- New York City’s poorer boroughs are hit hardest by coronavirus: Brooklyn and Queens, where median income is $56,015 and $64,987, respectively, remain the epicenter of COVID-19, compared to Manhattan with average income of $82,459, which has been less permeated by the virus and is home to many of Manhattan’s wealthiest enclaves—and those most likely to have residents with second homes elsewhere.
- On Saturday, President Trump said he was considering quarantining parts of New York, New Jersey and Connecticut, then, backed down and issued a domestic travel advisory for the tristate area that discourages residents of these states from non-essential domestic travel after “very intensive discussions” at the White House on Saturday night, said Dr. Anthony Fauci on CNN today: “The better way to do this would be an advisory as opposed to a very strict quarantine, and the President agreed.”
- “Due to our very limited health care infrastructure, please do not visit us now,” reads a travel advisory from Lake Superior’s Cook County in Michigan, exemplifying vacation towns’ plea to travelers and second home owners across the country to stay away.
Background: Coronavirus cases in the United States have skyrocketed to 124,000, with deaths doubling from 1,000 to 2,046 in two days. Since those with COVID-19 can be asymptomatic for days, their presence in remote communities may be deadly, as they can spread the virus and wreak havoc on rural hospitals. The clash between wealthy and poor, also creates state-versus-state hostility, as federal support is limited and essential to states overcoming coronavirus.
– Alexandra Sternlicht, Forbes Staff, Under 30
Moody’s Downgrades South Africa To Junk
Credit ratings agency Moody’s has downgraded South Africa to junk status on day 2 of the country’s nationwide lockdown.
President Cyril Ramaphosa’s economic reform plans have been slowed by the coronavirus pandemic. The downgrade adds salt to injury for South Africa as it currently struggles with a recession it slipped into in early March.
“The unprecedented deterioration in the global economic outlook caused by the rapid spread of the coronavirus outbreak will further exacerbate South Africa’s challenges” said Moody’s.
What You Need To Know About AfDB’s $3 billion “Fight COVID-19” Social Bond
Landmark transaction, largest Social bond transaction to date in capital markets
Abidjan, Côte d’Ivoire, 27 March 2020 – The African Development Bank (AAA) has raised an exceptional $3 billion in a three-year bond to help alleviate the economic and social impact the Covid-19 pandemic will have on livelihoods and Africa’s economies.
The Fight Covid-19 Social bond, with a three-year maturity, garnered interest from central banks and official institutions, bank treasuries, and asset managers including Socially Responsible Investors, with bids exceeding $4.6 billion. This is the largest Social Bond ever launched in international capital markets to date, and the largest US Dollar benchmark ever issued by the Bank. It will pay an interest rate of 0.75%.
The African Development Bank Group is moving to provide flexible responses aimed at lessening the severe economic and social impact of this pandemic on its regional member countries and Africa’s private sector.
“These are critical times for Africa as it addresses the challenges resulting from the Coronavirus. The African Development Bank is taking bold measures to support African countries. This $3 billion Covid-19 bond issuance is the first part of our comprehensive response that will soon be announced. This is indeed the largest social bond transaction to date in capital markets. We are here for Africa, and we will provide significant rapid support for countries,” said Dr. Akinwumi Adesina, President of the African Development Bank Group.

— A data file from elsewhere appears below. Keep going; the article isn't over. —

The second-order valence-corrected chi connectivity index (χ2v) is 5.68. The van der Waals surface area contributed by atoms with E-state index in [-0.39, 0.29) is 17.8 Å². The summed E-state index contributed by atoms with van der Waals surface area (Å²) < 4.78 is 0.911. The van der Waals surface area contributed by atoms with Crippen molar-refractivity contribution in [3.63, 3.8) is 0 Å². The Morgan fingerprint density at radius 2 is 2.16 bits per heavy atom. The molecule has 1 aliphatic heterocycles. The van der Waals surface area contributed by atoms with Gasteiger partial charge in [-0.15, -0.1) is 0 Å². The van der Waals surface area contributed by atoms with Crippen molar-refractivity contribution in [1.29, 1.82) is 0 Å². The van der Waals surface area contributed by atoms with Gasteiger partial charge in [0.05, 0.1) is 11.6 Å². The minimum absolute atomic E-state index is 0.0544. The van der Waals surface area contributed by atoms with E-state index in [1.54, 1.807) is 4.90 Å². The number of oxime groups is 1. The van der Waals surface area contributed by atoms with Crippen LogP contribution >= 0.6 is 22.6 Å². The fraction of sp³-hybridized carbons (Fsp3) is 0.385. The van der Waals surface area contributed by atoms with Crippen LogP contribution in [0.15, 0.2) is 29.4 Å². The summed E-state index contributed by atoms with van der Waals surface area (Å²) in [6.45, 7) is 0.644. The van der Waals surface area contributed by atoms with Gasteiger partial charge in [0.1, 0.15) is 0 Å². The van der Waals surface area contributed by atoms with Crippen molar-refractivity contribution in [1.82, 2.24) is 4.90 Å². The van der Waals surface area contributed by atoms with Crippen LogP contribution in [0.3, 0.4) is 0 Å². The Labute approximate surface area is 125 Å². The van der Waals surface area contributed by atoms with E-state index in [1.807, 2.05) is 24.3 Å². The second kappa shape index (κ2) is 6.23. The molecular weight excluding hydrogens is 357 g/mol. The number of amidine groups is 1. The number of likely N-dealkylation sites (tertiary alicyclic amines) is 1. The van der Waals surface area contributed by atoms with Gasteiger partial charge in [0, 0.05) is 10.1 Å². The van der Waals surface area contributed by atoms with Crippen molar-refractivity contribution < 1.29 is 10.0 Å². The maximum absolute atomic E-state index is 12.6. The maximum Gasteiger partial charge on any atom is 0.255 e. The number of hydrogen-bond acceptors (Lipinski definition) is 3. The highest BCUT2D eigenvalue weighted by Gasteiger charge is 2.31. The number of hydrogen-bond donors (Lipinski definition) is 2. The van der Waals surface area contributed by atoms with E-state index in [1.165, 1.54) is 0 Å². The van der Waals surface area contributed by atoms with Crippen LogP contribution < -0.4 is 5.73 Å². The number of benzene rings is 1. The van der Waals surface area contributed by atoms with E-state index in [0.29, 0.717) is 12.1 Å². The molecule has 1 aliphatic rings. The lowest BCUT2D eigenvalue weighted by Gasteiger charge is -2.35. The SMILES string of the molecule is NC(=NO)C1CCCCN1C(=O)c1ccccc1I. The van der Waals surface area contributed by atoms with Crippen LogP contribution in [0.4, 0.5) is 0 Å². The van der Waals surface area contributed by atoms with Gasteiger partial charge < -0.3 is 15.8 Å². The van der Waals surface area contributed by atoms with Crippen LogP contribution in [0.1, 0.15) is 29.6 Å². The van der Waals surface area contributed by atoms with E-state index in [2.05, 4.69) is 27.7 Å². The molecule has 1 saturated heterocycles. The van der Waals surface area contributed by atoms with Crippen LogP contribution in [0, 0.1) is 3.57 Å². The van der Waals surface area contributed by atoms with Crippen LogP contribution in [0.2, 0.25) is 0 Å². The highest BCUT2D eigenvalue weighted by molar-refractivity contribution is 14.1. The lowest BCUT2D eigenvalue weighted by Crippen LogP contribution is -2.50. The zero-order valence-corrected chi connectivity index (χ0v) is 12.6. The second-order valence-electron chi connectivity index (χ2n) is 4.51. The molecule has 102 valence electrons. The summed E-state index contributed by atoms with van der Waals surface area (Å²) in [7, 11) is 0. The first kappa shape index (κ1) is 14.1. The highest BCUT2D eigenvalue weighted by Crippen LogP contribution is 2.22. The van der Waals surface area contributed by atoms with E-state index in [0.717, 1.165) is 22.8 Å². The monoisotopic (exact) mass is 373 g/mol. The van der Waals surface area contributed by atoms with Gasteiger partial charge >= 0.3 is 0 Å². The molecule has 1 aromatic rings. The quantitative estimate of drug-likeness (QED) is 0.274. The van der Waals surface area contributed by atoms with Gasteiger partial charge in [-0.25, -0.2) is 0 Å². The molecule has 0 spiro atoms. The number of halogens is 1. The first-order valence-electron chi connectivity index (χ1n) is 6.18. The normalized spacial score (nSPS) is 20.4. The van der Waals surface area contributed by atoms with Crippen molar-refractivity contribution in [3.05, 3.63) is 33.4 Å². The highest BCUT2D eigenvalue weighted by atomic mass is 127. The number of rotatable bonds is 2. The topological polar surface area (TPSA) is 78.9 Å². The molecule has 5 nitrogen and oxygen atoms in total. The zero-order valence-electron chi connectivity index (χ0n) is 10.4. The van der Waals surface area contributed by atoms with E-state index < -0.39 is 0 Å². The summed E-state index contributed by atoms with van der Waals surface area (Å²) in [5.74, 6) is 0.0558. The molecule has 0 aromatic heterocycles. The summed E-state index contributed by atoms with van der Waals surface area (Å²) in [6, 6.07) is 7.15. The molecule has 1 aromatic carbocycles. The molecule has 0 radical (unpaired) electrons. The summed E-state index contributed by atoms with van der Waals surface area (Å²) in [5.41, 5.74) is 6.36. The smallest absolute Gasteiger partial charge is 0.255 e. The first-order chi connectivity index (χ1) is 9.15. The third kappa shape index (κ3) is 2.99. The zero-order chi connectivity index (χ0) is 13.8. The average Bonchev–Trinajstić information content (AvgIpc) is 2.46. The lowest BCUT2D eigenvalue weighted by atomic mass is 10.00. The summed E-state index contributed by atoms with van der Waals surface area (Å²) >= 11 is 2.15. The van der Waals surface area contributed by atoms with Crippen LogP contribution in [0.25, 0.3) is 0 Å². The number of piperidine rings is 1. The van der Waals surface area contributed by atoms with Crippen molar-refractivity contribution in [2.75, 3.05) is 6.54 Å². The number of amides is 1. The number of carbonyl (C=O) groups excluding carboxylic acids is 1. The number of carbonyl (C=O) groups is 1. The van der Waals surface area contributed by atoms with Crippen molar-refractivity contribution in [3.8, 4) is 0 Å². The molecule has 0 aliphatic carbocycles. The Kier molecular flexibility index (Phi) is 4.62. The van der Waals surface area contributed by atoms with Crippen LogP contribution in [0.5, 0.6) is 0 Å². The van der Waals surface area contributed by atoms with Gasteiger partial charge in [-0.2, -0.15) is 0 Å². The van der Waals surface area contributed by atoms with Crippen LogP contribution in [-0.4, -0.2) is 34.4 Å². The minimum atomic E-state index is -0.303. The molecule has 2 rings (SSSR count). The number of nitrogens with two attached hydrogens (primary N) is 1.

The order book for this record-breaking bond highlights the scale of investor support, which the African Development Bank enjoys, said the arrangers.
“As the Covid-19 outbreak is dangerously threatening Africa, the African Development Bank lives up to its huge responsibilities and deploys funds to assist and prepare the African population, through the financing of access to health and to all other essential goods, services and infrastructure,” said Tanguy Claquin, Head of Sustainable Banking, Crédit Agricole CIB.
Coronavirus cases were slow to arrive in Africa, but the virus is spreading quickly and has infected nearly 3,000 people across 45 countries, placing strain on already fragile health systems.
It is estimated that the continent will require many billions of dollars to cushion the impact of the disease as many countries scrambled contingency measures, including commercial lockdowns in desperate efforts to contain it. Globally, factories have been closed and workers sent home, disrupting supply chains, trade, travel, and driving many economies toward recession.
Commenting on the landmark transaction, George Sager, Executive Director, SSA Syndicate, Goldman Sachs said: “In a time of unprecedented market volatility, the African Development Bank has been able to brave the capital markets in order to secure invaluable funding to help the efforts of the African
continent’s fight against Covid-19. Not only that, but in the process, delivering their largest ever USD benchmark. A truly remarkable outcome both in terms of its purpose but also in terms of a USD financing”.
The Bank established its Social Bond framework in 2017 and raised the equivalent of $2 billion through issuances denominated in Euro and Norwegian krone. In 2018 the Bank was designated by financial markets, ‘Second most impressive social or sustainability bond issuer” at the Global Capital SRI Awards.
“We are thankful for the exceptional level of interest the Fight Covid-19 Social Bond has raised across the world, as the African Development Bank moves towards lessening the social and economic impact of the pandemic on a continent already severely constrained. Our Social bond program enables us to highlight our strong development mandate to the investor community, allowing them to play a part in improving the lives of the people of Africa. This was an exceptional outcome for an exceptional cause,” said Hassatou Diop N’Sele, Treasurer, African Development Bank.
Fight Covid-19 was allocated to central banks and official institutions (53%), bank treasuries (27%) and asset managers (20%). Final bond distribution statistics were as follows: Europe (37%), Americas (36%), Asia (17%) Africa (8%,) and Middle-East (1%).
Press Release by the African Development Bank